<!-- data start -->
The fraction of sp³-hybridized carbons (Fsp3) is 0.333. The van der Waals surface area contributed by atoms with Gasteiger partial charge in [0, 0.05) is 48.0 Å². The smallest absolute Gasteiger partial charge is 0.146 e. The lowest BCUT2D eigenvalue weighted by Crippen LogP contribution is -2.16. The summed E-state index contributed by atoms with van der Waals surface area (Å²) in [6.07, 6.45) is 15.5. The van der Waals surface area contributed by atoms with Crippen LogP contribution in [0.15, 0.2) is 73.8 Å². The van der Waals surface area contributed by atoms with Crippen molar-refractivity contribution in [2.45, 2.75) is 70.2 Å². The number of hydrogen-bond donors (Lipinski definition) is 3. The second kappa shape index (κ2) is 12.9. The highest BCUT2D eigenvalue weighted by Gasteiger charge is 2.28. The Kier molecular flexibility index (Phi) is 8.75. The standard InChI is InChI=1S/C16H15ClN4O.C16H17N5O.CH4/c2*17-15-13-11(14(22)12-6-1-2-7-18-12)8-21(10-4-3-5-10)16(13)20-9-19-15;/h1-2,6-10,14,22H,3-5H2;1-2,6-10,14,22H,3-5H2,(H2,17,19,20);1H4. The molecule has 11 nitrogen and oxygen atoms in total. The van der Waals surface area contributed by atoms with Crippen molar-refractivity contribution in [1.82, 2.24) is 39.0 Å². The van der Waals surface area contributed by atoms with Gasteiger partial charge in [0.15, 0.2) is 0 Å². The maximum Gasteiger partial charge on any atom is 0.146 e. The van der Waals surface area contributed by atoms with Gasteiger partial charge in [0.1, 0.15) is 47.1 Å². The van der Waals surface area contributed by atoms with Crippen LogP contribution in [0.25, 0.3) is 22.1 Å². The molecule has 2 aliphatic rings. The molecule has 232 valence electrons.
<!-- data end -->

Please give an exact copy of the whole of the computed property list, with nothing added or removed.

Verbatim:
The fraction of sp³-hybridized carbons (Fsp3) is 0.333. The van der Waals surface area contributed by atoms with Gasteiger partial charge in [0, 0.05) is 48.0 Å². The smallest absolute Gasteiger partial charge is 0.146 e. The lowest BCUT2D eigenvalue weighted by Crippen LogP contribution is -2.16. The summed E-state index contributed by atoms with van der Waals surface area (Å²) in [6.07, 6.45) is 15.5. The van der Waals surface area contributed by atoms with Crippen LogP contribution in [0.15, 0.2) is 73.8 Å². The van der Waals surface area contributed by atoms with Crippen molar-refractivity contribution in [2.45, 2.75) is 70.2 Å². The number of hydrogen-bond donors (Lipinski definition) is 3. The second kappa shape index (κ2) is 12.9. The highest BCUT2D eigenvalue weighted by Gasteiger charge is 2.28. The Kier molecular flexibility index (Phi) is 8.75. The standard InChI is InChI=1S/C16H15ClN4O.C16H17N5O.CH4/c2*17-15-13-11(14(22)12-6-1-2-7-18-12)8-21(10-4-3-5-10)16(13)20-9-19-15;/h1-2,6-10,14,22H,3-5H2;1-2,6-10,14,22H,3-5H2,(H2,17,19,20);1H4. The molecule has 11 nitrogen and oxygen atoms in total. The van der Waals surface area contributed by atoms with Crippen molar-refractivity contribution in [1.82, 2.24) is 39.0 Å². The van der Waals surface area contributed by atoms with Gasteiger partial charge in [0.15, 0.2) is 0 Å². The maximum Gasteiger partial charge on any atom is 0.146 e. The van der Waals surface area contributed by atoms with Gasteiger partial charge in [0.1, 0.15) is 47.1 Å². The van der Waals surface area contributed by atoms with Crippen LogP contribution in [0.25, 0.3) is 22.1 Å². The molecule has 2 aliphatic rings. The molecule has 232 valence electrons.